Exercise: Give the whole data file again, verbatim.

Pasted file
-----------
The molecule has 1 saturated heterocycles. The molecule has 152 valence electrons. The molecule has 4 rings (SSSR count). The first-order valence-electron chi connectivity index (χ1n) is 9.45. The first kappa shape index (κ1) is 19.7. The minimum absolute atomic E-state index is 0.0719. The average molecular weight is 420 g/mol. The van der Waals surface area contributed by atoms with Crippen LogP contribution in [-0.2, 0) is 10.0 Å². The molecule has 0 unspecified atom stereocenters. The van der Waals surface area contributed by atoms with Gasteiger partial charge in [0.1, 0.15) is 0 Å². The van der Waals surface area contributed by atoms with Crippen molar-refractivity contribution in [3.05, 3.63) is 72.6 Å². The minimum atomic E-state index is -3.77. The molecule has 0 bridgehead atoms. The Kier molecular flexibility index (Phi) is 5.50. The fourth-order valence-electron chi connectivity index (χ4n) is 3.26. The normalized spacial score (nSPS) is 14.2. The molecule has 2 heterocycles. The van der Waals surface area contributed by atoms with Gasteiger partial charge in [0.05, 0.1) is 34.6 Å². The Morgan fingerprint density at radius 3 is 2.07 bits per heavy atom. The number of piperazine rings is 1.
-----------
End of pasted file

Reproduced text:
The molecule has 1 saturated heterocycles. The molecule has 152 valence electrons. The molecule has 4 rings (SSSR count). The first-order valence-electron chi connectivity index (χ1n) is 9.45. The first kappa shape index (κ1) is 19.7. The minimum absolute atomic E-state index is 0.0719. The average molecular weight is 420 g/mol. The van der Waals surface area contributed by atoms with Crippen LogP contribution in [-0.2, 0) is 10.0 Å². The molecule has 0 unspecified atom stereocenters. The van der Waals surface area contributed by atoms with Gasteiger partial charge in [0.1, 0.15) is 0 Å². The van der Waals surface area contributed by atoms with Crippen molar-refractivity contribution in [3.05, 3.63) is 72.6 Å². The minimum atomic E-state index is -3.77. The molecule has 0 bridgehead atoms. The Kier molecular flexibility index (Phi) is 5.50. The fourth-order valence-electron chi connectivity index (χ4n) is 3.26. The normalized spacial score (nSPS) is 14.2. The molecule has 2 heterocycles. The van der Waals surface area contributed by atoms with Gasteiger partial charge in [0.05, 0.1) is 34.6 Å². The Morgan fingerprint density at radius 3 is 2.07 bits per heavy atom. The number of piperazine rings is 1.